Ascertaining the texts’ geographical origin was another challenging task for the editors. In short, most texts comes from Upper Egypt, from the Theban district – the caravan routes from Koptos towards the harbours of Myos-Hormos and Berenike on the Red Sea are well-known.3 A small group, titled Warehouse Notes, comes from Oxyrhynchus. In some cases the origin may be inferred from internal evidence, while in others it may be found in excavation notes made by Petrie himself, or it may also have been ascertained by former studies. Unfortunately, the provenance of many ostraca is still unknown, and so is the context of their discovery and acquisition, which is to say, whether they were purchased or dug out. As Stephen Quirke writes (pp. xxxiii ff.), the way of proceeding in a pioneering age such as Petrie’s 4 radically differs from that of the present-day, especially when the finds were written materials. In those years of major discoveries of Egyptian architecture and art, written materials of seemingly humble and fragmentary nature like ostraca were given little importance and they were catalogued alongside many similar materials simply as Objects of Daily Use.
Now a closer look to the volumes. It must be noted that the republication of previously published ostraca offers in most cases an improved reading and interpretation – the extent of the improvements, however, forbids further treatment here. Part I includes the editors’ Introduction, the history of the Petrie Museum collection of Greek ostraca by Stephen Quirke, a technical introduction to pottery and amphorae manufacturing by Lavinia Pesi, which also explains also the research method adopted in each piece’s description; tables of concordance and bibliographical abbreviations. These are followed by literary texts, nos. 1-72: fragments of the Old and New Testament, some liturgical pieces, fragments of the Iliad and the Menandri Sententiae, various school exercises and dubia; then documentary texts from the Ptolemaic period, nos. 73-111.
Part II collects various documentary texts from the Roman era, nos. 112-527. The most striking texts are a substantial group from the early Imperial period, nos. 112-206, belonging to the so-called archive of Nikanor – a camel driver and owner of a transport company working from Koptos to Myos-Hormos and Berenike. Back in 1931, while reviewing Tait’s edition, Michael Rostovtzeff had already studied these documents’ historical context in order to reconstruct the trading activities in Eastern Egyptian Desert area towards the Red Sea, Arabia and India. The work of the editors in collaboration with Dominic Rathbone has made it possible, for the first time, to check all the originals, thus improving their reading, 5 and to better understand the characters involved in the trade, including Nikanor himself, his relatives, his carriers, his customers, as well as the comings and goings of his goods. According to surviving receipts, the goods transported most often were wheat and wine. 6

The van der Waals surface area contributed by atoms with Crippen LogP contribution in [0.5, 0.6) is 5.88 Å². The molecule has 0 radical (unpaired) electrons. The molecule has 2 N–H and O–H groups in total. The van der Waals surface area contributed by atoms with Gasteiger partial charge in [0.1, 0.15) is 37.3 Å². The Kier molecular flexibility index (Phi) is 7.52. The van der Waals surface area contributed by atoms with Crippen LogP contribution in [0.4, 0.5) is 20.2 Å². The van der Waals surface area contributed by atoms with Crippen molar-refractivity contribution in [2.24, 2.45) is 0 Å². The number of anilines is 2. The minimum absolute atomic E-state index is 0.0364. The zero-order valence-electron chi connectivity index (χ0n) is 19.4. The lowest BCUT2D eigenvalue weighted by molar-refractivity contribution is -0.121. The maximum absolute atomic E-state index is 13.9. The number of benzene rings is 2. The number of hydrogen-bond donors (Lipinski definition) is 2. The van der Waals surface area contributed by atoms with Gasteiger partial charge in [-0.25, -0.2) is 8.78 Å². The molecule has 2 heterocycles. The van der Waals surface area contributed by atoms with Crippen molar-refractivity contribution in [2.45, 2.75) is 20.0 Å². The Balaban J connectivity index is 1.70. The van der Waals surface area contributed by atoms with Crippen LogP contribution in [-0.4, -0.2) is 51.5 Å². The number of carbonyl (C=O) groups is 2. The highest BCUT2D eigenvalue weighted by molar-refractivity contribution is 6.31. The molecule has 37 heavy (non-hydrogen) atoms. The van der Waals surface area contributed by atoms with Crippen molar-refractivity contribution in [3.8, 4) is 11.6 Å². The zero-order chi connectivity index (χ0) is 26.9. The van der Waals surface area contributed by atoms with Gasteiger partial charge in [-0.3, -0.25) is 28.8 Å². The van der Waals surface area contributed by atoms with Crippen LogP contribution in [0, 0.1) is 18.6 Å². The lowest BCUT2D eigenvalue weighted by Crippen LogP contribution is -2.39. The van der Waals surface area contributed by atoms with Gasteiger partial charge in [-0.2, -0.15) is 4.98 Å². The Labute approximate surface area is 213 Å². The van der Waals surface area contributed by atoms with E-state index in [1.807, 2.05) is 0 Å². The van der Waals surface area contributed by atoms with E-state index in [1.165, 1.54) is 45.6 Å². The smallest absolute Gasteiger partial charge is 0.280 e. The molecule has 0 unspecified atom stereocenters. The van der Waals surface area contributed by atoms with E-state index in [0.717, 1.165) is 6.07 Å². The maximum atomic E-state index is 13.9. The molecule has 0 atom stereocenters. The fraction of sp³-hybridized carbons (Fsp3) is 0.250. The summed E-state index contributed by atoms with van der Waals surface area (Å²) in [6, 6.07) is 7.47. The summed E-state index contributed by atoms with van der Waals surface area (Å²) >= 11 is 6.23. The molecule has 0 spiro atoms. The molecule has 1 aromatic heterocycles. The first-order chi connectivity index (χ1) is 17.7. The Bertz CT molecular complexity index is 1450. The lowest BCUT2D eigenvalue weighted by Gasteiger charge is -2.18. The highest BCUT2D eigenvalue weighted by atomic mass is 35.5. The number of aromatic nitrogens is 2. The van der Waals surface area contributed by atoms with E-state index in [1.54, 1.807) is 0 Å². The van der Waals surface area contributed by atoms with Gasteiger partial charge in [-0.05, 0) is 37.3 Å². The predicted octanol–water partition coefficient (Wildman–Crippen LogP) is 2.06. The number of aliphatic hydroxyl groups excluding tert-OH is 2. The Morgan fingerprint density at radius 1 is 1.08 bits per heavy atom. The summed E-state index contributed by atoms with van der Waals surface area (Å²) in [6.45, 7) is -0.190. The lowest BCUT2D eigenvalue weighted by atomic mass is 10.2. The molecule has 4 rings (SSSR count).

Texts nos. 207-527 consist of tax receipts of all sorts: temples’ balaneutikon, geometria, laographia, chomatikon and still others; receipts from the public granary, grain receipts, letters, accounts, lists. A separate group (nos. 439-465) comprises those ostraca that go under the name of Warehouse Notes, found by B.P. Grenfell and A.S. Hunt in Oxyrhynchus during the 1904-5 diggings. Some unpublished texts are added to the 12 previously published ones, and the notes’ function is also investigated – they were of use to the warehouse manager in particular. The subject of these notations were the kyklia identified as either wool balls or bobbins, (according to the definition given by D. Hagerdon accepted by the Editors 7). Part III comprises pieces from nos. 528 to 796, from the Byzantine period (5th-8th centuries). Along with the usual documents – receipts, accounts, lists of names – two other small archives are worth mentioning: that of Theopemptos and Zacharias (nos. 528-552, from Hermonthis, 7th century) and that of Psyros (nos. 569-574, from Dscheme, 7th-8th centuries. 8) Ostracon no. 677, consisting of seven lines of illegible writing, is of particular interest because it is considered a fake.